The Langeron division pursued the French Army so closely that our quartermasters arrived at Studianska before the officers of Napoleon’s staff had left the only house remaining intact; we had, therefore, every interest in keeping it from destruction, and by a mutual agreement the Russian General Staff was allowed to make it their headquarters. All the other houses were pillaged and burnt; the French burned the villages that had sheltered them for the night, in order to check our pursuit. The room occupied by Napoleon was assigned to the Comte de Langeron; the aides-de-camp, and officers of the staff, divided the other rooms among them.
We usually found written in chalk over the door the names of the orderly officers who had occupied the room before us. My comrades pointed out to me the name “Baron de Mortemart” over a door. It was evidently Casimir Duc de Mortemart, (the playfellow of de Rochechouart when they were little boys together in England.—Tr.); the emperor, only recognising titles that he himself had given, had created him a baron. The room was assigned to me; thus, it had been occupied by a Rochechouart, aide-de-camp to the Emperor of the French, and then by a Rochechouart, aide-de-camp to the Emperor of Russia. This curious coincidence was continued until we reached Smorghoni.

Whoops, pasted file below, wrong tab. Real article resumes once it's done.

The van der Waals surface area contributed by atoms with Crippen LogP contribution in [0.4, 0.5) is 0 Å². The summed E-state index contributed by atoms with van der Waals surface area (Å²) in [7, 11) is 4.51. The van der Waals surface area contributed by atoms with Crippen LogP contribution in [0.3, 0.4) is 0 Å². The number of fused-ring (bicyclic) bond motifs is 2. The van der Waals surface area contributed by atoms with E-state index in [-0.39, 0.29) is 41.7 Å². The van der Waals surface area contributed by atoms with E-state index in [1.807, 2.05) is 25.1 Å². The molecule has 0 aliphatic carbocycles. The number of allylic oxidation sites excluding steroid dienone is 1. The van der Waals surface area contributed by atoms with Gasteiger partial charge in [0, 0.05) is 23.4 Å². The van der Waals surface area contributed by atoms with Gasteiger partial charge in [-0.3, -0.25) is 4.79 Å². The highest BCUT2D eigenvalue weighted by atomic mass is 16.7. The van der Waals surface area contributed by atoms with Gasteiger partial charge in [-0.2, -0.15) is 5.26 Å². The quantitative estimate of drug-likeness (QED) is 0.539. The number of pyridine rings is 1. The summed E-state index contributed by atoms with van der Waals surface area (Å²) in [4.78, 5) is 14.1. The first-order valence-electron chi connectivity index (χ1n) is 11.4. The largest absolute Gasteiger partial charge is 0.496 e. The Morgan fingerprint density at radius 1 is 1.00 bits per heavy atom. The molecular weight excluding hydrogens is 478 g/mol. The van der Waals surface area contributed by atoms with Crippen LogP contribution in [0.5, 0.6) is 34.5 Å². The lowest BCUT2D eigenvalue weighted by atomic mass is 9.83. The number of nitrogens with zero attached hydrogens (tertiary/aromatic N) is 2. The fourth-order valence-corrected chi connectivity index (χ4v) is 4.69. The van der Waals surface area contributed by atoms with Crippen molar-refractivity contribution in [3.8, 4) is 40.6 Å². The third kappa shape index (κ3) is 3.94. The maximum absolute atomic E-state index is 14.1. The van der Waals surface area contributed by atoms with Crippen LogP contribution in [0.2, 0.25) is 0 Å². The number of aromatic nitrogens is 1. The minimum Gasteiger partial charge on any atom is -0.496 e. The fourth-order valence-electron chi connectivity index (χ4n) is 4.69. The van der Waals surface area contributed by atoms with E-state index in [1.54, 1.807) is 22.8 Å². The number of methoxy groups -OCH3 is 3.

After December 1st, there was no more thought of fighting, but only of marching as quickly as possible to Vilna, where the French counted upon finding provisions, boots, and clothing. The Russians pursued them, to drive them out of their territory. As long as I live, I shall never forget the misery we saw, the cries of pain we heard, without being able to render succour. This distressing scene was renewed every day, every moment, yet it was impossible to hear these despairing cries without deep emotion.
At Smorghoni I met three aides-de-camp to the Emperor Alexander: Count Stanislas Potocki, Count Braniki, and Lamsdorf, son of the tutor of the Grand Dukes Nicholas and Michael, the younger brothers of the emperor. The first two, who were very rich, had brought with them abundant provisions— wines, liqueurs, sugar, tea, etc. They very kindly suggested to Lamsdorf and me that we four should mess together, an offer we gratefully accepted. M. de Langeron gave me a horse, I bought a little sledge from a Jew, and put my servant and my modest baggage in it; my faithful Cossack led my saddle-horse, and, overcome with the cold, I shut myself into Lamsdorf’s carriage, which was fixed on a sledge.
At Osumiana we were joined by M. de Vlodeck, also an aide-de-camp to the emperor. He came from the General Headquarters, which could not follow the French as quickly as we could, for it was impossible to take the troops along a route which had been so completely ravaged, burned and devastated. M. de Vlodeck obtained permission to join the advance-guard, and came to us. Kutusoff’s army, leaving the road, threw itself to the right and left; it thus found some provisions, but, like us, it suffered from the intense cold.
At Osumiana I witnessed several incidents which complete the picture of the sufferings endured by the remnant of the finest and bravest army in the world. I went into a kartchma, a tavern kept by a Jew. I wanted a sheepskin coat for my servant. I saw two men, unaccountably thin, whose clothing consisted of drawers, torn stockings, no shoes, a wretched vest, no shirt, and on their heads a black silk stocking with the foot hanging down negligently behind.